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Chapter 5 Margin requirements for short Options

NEichi

New Member
Hi all,

I am a little bit confused about the margin requirements for short Options in Chapter 5 of the GARP book (i am working with the 2020 version). I am not sure if there is a mistake or if i am just missing something. GARP states, that the requirement for a short call is calculated as the greater of:

a) 100% of value of option plus 20% of underlying stock price less amount ( if any) that the option is OTM
b) 100 % of value of option plus 10% of underlying stock price

for a short put the requirements are the same for a) but in b) the stock price is replaced by the strike price


The given example is: 100 call options on a stock are sold for USD 5 per Option when stock price is USD 47. When strike price is USD 50 the option is USD 3 out-of-the money.

the calculated margin is

max(5+0.2x47-3,5+0.1x50)=11.4 in the second part of the Max-Function the strike price is used but this would be the function for a short put not a short call (in case of short call it must be 5+ 0.1x47 (the stock price) as stated above).

Are the formulars correct an there is just an error in the example or are the margin requirements for short call and short put identical and the part b) formula for a short call is wrong? I could not find it in the study notes, maybe i just overlooked them.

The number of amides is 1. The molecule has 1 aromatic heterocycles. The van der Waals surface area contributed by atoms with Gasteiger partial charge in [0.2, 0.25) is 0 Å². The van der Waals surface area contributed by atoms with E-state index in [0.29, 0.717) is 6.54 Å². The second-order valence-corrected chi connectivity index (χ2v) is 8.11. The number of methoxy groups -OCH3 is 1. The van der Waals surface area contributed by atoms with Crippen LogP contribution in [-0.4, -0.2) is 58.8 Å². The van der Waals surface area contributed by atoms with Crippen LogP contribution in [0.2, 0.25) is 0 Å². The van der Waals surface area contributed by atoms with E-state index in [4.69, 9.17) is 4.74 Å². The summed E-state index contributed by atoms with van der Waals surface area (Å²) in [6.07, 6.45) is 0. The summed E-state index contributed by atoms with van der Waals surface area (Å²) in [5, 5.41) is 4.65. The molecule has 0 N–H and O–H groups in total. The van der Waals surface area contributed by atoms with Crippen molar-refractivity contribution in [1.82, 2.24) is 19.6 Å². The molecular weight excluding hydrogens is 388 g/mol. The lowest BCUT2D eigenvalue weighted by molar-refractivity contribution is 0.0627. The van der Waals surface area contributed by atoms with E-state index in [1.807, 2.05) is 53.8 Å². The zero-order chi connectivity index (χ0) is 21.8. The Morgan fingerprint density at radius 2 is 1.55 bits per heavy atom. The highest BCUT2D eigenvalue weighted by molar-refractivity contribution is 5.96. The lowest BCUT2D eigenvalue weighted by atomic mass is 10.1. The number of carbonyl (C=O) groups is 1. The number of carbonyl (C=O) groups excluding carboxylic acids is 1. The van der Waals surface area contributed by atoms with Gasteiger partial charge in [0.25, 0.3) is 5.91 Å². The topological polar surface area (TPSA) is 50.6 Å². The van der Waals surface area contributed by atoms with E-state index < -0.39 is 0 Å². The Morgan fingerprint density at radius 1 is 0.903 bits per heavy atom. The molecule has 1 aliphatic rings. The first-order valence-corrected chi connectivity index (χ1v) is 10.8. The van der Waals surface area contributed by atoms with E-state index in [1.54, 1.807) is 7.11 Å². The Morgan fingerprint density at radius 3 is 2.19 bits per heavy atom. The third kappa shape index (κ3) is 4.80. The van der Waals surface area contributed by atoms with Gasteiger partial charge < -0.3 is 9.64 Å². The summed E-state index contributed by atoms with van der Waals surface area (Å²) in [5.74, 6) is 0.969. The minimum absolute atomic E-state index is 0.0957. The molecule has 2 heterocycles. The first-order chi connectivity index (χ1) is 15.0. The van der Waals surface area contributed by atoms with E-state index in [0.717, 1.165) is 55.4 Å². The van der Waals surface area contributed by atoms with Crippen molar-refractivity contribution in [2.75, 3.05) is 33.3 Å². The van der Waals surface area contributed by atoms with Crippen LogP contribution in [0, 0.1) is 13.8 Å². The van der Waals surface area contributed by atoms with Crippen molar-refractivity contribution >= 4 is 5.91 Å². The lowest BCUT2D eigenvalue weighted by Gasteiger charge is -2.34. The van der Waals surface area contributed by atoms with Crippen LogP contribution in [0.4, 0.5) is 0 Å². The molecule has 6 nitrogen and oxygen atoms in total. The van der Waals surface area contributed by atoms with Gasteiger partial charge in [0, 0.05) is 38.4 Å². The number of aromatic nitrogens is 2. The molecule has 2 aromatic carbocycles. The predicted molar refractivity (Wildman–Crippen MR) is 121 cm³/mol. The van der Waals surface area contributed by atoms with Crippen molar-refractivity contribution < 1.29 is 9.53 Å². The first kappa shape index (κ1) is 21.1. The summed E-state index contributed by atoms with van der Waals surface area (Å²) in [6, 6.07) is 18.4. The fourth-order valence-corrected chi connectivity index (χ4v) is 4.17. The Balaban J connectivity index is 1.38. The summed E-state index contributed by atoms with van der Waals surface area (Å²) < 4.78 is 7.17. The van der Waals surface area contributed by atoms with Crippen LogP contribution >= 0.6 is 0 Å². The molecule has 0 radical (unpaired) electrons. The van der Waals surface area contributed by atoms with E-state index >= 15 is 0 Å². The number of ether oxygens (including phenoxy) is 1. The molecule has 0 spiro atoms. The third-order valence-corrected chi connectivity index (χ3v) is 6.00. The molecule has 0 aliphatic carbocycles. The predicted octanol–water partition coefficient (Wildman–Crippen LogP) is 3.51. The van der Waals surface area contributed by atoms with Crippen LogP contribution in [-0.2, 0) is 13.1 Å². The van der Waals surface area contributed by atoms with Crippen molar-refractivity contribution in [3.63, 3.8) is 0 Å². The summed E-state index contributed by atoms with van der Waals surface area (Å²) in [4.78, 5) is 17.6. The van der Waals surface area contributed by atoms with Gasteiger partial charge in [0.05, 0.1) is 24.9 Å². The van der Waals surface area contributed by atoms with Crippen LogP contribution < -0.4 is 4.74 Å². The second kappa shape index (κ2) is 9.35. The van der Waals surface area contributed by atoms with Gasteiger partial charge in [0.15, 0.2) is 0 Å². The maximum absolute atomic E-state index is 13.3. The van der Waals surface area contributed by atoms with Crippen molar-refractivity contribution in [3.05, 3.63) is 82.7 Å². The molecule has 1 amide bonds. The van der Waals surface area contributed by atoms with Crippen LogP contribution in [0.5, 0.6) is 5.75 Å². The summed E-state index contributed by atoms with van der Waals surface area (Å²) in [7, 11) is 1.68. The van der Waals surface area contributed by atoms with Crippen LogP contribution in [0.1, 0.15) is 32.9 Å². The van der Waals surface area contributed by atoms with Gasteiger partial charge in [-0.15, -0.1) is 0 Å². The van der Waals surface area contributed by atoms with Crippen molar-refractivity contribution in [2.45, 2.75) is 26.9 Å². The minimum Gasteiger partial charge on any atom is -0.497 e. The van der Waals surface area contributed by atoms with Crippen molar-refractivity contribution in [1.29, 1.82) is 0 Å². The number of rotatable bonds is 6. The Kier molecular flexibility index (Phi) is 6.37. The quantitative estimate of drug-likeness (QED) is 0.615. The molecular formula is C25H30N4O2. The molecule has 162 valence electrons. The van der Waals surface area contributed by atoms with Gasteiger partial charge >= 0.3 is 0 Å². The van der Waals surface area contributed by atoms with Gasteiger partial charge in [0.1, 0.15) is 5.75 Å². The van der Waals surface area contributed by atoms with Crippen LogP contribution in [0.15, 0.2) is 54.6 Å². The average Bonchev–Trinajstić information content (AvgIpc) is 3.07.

Thanks in advance

Nina
 

David Harper CFA FRM

David Harper CFA FRM
Staff member
Subscriber
Hi @NEichi The formula is correct per Hull (who is GARP's ultimate source here) ...
"[10.7] Writing Naked Options As mentioned, a trader who writes options is required to maintain funds in a margin account. Both the trader’s broker and the exchange want to be satisfied that the trader will not default if the option is exercised. The amount of margin required depends on the trader’s position. A naked option is an option that is not combined with an offsetting position in the underlying stock. The initial and maintenance margin required by the CBOE for a written naked call option is the greater of the following two calculations:
  1. A total of 100% of the proceeds of the sale plus 20% of the underlying share price less the amount, if any, by which the option is out of the money
  2. A total of 100% of the option proceeds plus 10% of the underlying share price.
For a written naked put option, it is the greater of
  1. A total of 100% of the proceeds of the sale plus 20% of the underlying share price less the amount, if any, by which the option is out of the money
  2. A total of 100% of the option proceeds plus 10% of the exercise price. The 20% in the preceding calculations is replaced by 15% for options on a broadly based stock index because a stock index is usually less volatile than the price of an individual stock." -- Hull, John C.. Options, Futures, and Other Derivatives (p. 221). Pearson Education. Kindle Edition.
... but, I agree with you, GARP's interim formula has a typo. For the naked written call, it should be as follows (although the result is the same):

max(5 + 0.2 * 47 - 3, 5 + 0.1 * 47) = 11.4.

Great catch
on your part! :) Thanks,
 
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